Microsoft has apologized to the creators of a ‘microblogging’ service named Plurk after it emerged that a Chinese developer, working under contract for MSN China, stole part of its code to build a rival service.
When MSN China launched the Juku service at the start of this month, the creators of Plurk – a Twitter-like online tool that presents users’ short message along a timeline – noticed certain similarities with its own product. Looking at the code revealed that certain sections had been copied outright.
MSN China, a joint venture between Microsoft and a Shanghai investment firm, discontinued Juku yesterday after the third party that developed the service admitted its wrongdoing.
“The vendor has now acknowledged that a portion of the code they provided was indeed copied,” Microsoft said in a statement. “This was in clear violation of the vendor’s contract with the MSN China joint venture, and equally inconsistent with Microsoft’s policies respecting intellectual property.”
The news highlights a number of realities of modern software development. Firstly, that a company that has been such a vociferous (and litigious) defender of software patents and intellectual property rights as Microsoft can fall foul in this way demonstrates how hard it can be to keep one’s nose clean in today’s globally distributed software development ecosystem.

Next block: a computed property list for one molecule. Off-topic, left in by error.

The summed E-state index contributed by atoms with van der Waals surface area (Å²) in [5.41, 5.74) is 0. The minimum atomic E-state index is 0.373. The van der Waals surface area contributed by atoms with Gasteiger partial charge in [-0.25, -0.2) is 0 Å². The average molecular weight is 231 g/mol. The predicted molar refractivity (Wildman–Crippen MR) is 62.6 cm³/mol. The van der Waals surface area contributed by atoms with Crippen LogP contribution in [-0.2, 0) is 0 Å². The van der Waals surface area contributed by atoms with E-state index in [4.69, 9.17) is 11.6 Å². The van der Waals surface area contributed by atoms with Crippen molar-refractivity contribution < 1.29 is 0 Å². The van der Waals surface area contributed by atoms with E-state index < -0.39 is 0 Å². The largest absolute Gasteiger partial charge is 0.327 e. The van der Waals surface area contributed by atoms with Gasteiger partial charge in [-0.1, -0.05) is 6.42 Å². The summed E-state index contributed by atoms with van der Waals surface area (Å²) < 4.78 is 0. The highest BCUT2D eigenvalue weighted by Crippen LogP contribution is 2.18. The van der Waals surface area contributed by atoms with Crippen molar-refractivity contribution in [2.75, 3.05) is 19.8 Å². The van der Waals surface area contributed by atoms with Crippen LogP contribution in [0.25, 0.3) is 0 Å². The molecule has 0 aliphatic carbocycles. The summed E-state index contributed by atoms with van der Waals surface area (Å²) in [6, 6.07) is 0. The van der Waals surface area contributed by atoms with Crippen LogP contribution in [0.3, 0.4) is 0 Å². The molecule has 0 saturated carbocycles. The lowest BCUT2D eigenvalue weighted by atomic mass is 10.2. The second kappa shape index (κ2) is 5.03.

Secondly, it lends credence to fears about the safety of intellectual property in China, which is fast becoming the world’s research and development laboratory. Some critics argue that Chinese culture has a more ‘relaxed’ attitude towards intellectual property ownership, although others say this is a simplification.
In other China news, the Chinese party this week announced that individuals will no longer be allowed to register web addresses. Obstensibly, this is a move to crack down on online pornography, although some fear it is yet another technique to stifle freedom of expression on the Internet.